Sometimes this little man is so intensely focused on an object or activity, the rest of the room, the rest of the world, falls deep into the background. He takes his time, studying pieces of this world sideways, upside down, and from every other possible angle.
For someone who “lacks appropriate eye contact” (so they say) when he does look at you, he REALLY looks at you. He examines every wrinkle and freckle, he touches, smells, and tastes.
He might not notice a person enter a room because he is intensely focused on a tiny bird, gently perched right outside the window. He doesn’t just see a bird. He sees feathers, shapes, unique movements, wings, eyes and so many colors.
Or he might be distracted by the steady, piercing sound exuding from the bothersome, bright overhead lighting.
So, when the COVID-19 pandemic and subsequent quarantine hit, you can imagine spending hours a day trying to draw this little man’s attention to a computer screen for Zoom therapy sessions was rough.
Why did we try? Because this isn’t about falling behind in the world of ABC’s and 123’s. It is about attending and listening so that he can learn in an environment beyond 1:1. It is about co-regulation and self-regulation so that he doesn’t hurt himself. It is about word comprehension so he can use them to get his increasing needs and preferences across.
The silver lining in this dark cloud of quarantine has been the chance to slow down. To be still and learn from this curious, brave, unique boy. Watching him radiate happiness from the simple things in life that most of us are moving too quickly to appreciate.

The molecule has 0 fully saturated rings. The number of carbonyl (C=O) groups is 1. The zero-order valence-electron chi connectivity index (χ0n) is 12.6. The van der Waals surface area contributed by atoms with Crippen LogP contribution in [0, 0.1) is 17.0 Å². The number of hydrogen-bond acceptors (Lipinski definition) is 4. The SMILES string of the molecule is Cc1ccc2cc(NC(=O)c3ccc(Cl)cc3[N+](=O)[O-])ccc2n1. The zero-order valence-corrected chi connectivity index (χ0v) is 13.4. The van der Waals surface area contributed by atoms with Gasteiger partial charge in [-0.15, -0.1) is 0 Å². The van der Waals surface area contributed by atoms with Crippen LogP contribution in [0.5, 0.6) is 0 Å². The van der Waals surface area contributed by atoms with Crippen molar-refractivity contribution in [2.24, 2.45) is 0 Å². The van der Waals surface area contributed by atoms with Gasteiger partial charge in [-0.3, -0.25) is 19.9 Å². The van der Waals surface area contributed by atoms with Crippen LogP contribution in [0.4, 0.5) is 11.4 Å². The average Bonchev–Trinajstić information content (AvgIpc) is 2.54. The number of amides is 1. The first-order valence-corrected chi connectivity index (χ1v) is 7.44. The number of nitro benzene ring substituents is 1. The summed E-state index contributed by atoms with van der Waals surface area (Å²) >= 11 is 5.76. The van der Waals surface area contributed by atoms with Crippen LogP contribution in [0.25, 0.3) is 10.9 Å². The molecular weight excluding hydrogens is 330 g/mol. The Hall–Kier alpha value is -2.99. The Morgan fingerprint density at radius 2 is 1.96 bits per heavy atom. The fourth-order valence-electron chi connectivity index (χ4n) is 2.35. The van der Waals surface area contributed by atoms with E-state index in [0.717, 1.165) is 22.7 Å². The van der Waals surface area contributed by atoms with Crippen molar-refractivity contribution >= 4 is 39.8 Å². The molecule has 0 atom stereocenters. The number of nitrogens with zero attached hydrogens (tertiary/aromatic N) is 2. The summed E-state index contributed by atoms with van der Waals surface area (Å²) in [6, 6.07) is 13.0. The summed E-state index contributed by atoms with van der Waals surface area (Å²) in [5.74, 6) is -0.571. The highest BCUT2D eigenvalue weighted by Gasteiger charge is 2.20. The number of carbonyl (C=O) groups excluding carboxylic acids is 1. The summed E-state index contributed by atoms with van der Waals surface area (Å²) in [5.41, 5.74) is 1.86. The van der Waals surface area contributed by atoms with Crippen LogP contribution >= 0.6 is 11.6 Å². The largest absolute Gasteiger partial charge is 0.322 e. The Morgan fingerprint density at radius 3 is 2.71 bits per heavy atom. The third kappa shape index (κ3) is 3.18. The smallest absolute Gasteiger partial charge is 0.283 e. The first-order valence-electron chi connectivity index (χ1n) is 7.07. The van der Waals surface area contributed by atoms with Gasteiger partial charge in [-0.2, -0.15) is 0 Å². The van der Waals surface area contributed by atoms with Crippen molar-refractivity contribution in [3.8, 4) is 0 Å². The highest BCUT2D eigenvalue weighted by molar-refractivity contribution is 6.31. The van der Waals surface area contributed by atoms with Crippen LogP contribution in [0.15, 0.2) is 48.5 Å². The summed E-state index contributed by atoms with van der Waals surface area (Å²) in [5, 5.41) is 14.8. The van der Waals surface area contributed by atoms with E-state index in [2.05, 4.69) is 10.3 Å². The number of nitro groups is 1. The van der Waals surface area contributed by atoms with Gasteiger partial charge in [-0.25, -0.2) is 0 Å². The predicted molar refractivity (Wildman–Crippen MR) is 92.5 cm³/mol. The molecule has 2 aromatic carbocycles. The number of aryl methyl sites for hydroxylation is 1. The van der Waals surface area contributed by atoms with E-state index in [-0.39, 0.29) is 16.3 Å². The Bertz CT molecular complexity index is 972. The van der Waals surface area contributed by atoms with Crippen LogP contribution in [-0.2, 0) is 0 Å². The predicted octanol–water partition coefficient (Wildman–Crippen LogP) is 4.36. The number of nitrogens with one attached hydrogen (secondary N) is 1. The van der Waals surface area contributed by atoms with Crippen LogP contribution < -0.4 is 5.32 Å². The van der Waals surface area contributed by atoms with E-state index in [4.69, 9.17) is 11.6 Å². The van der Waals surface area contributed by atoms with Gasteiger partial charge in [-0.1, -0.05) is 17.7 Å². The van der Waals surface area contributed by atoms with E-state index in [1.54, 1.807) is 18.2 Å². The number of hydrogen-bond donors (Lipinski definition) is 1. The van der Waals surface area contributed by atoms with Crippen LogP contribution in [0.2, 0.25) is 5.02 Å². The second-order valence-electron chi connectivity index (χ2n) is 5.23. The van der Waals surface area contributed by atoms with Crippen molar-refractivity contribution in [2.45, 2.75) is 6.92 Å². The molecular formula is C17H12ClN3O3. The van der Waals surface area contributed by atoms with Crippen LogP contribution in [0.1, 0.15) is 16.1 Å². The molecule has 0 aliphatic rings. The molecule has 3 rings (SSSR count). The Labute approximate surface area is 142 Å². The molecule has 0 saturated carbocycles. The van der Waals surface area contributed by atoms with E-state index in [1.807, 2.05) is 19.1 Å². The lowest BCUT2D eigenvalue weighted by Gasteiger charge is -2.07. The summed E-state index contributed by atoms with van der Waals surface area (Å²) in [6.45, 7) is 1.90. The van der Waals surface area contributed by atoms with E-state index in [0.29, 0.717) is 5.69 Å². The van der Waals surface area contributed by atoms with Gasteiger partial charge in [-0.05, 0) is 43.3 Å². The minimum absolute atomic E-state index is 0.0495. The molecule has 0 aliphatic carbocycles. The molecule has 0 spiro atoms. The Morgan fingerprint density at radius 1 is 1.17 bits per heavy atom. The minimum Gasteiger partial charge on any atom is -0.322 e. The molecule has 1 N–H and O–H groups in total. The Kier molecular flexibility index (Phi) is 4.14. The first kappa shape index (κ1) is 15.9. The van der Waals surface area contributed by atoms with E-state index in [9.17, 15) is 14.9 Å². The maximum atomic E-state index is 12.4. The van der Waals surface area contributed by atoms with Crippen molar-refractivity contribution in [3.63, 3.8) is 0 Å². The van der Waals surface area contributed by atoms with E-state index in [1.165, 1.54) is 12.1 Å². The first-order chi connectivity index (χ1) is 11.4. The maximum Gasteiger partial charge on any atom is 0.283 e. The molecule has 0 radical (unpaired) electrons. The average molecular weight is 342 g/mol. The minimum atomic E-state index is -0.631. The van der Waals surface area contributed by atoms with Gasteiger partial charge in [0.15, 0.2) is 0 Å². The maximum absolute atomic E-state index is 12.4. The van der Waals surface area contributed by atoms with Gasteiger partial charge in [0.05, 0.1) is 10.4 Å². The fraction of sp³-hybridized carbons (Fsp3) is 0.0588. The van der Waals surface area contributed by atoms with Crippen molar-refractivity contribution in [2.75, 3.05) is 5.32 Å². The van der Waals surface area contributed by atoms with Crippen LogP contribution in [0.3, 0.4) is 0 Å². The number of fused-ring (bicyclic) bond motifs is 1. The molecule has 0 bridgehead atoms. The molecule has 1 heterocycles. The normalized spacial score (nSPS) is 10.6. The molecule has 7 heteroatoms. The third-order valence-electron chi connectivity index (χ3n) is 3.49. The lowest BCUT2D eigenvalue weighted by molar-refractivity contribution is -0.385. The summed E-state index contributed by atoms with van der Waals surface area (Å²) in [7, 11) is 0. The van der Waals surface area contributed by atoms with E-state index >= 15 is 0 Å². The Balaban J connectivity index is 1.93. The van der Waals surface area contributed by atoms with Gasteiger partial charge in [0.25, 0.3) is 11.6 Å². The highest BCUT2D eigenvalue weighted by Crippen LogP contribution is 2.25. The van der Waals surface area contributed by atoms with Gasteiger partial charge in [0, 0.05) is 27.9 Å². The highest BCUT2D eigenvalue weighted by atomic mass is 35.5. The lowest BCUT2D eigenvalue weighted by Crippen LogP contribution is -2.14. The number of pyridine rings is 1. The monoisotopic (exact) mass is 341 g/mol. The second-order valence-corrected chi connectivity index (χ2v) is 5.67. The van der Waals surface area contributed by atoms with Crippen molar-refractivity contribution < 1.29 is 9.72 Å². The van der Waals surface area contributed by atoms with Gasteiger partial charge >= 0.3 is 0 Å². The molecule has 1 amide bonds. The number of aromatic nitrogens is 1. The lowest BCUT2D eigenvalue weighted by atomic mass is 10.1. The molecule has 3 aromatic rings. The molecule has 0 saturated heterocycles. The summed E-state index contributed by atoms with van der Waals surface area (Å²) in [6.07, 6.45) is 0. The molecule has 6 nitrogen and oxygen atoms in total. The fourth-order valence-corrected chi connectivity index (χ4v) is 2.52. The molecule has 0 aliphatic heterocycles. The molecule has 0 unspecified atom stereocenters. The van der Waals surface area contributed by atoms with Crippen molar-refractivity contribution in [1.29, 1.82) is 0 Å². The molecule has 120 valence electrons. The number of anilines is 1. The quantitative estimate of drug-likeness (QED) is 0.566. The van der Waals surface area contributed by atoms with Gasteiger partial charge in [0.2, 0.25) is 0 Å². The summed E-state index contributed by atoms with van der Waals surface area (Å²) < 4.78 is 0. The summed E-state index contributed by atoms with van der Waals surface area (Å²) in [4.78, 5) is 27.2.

Like the way he savors every bite of summer watermelon and dances with his shadow when the sunshine brings it out to play with him, this little human is so complex yet celebrates such simple happiness every day.
For many of us parents of children with disabilities, the quarantine has changed everything, yet much remains the same. The isolating road we are on has narrowed with less in-person support and interaction, yet we continue to face the same kinds of difficult medical and educational decisions that we always have.
We continue to champion for our children to have the supports and services they need to thrive, while we consciously fight to keep our hope stronger than our fears.
With so many unknowns in the future, we must believe that it’s going to get better, and that we will grow stronger.
We will continue to learn, to advocate, to protect and make certain our children know their worth and just how very much they are loved. We will continue to be their voices until they have found their own.